At the American Academy of Religion's 1007 Annual Meeting in San Diego, Diane Winston will preside over a panel titled “Sleeper Cell: Viewing Religion, Race, and Terrorism in a Post-9/11 World” on Saturday, November 17th from 1:00 – 3:30 pm.
Kamran Pasha, Santa Monica, CA
Horace Newcomb, University of Georgia
Amir Hussain, Loyola Marymount University
Anthea Butler, University of Rochester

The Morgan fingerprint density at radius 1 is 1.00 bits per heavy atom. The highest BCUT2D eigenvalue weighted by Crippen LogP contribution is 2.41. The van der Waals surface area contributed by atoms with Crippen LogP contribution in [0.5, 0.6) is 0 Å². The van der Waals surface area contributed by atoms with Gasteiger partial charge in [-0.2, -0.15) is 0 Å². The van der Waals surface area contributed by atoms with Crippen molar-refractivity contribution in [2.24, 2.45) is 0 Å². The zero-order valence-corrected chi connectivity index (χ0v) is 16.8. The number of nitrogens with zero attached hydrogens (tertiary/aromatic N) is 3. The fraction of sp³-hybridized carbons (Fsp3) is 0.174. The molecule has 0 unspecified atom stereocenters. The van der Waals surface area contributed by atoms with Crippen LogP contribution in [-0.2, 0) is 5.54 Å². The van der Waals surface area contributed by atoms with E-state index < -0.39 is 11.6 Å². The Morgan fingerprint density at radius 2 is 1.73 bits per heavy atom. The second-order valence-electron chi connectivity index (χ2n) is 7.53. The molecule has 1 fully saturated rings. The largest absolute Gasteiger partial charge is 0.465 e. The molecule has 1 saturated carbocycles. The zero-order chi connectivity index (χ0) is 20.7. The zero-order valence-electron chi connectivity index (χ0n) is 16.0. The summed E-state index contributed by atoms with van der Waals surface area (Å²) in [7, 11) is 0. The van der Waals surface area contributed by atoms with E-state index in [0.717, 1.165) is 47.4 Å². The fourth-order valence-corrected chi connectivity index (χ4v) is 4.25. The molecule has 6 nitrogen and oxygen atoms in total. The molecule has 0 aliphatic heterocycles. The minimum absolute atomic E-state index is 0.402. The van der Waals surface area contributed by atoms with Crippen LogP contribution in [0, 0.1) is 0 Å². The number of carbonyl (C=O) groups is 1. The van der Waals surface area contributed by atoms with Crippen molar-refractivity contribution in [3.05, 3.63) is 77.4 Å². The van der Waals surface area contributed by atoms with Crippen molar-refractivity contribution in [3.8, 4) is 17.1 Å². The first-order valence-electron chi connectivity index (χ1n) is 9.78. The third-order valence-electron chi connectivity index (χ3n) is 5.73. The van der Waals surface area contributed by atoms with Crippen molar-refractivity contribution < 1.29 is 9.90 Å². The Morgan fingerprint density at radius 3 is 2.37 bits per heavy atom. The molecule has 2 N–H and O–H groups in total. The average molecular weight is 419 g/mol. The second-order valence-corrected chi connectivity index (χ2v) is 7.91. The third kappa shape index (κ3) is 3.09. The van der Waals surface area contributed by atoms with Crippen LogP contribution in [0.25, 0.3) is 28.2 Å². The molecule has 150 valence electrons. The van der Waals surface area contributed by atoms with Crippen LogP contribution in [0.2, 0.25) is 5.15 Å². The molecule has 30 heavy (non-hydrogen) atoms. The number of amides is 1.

“Until you make peace with Islam … on our terms.” The tagline for the Showtime series, Sleeper Cell, which debuted in 2005 is a provocative entree into the world of a group of Los Angeles-based extremist Muslims and the FBI agent assigned to infiltrate them. Drawing on contemporary events, the show animates discussions on religious freedom and religious fears. Kamran Pasha, co-producer and writer for Sleeper Cell, will be joined by television and religious studies scholars to discuss the series' history and development, as well as the politics of religious and racial representation. Questions which the panel will explore include: How does the series contribute to the discourse on Islam and terrorism? Does it simply project the fears of its audience? Or does it offer a chance for dialogue? More broadly, what role does the medium of television play in shaping public attitudes and civil religious debate, especially in relation to hot-button issues such as the War on Terror?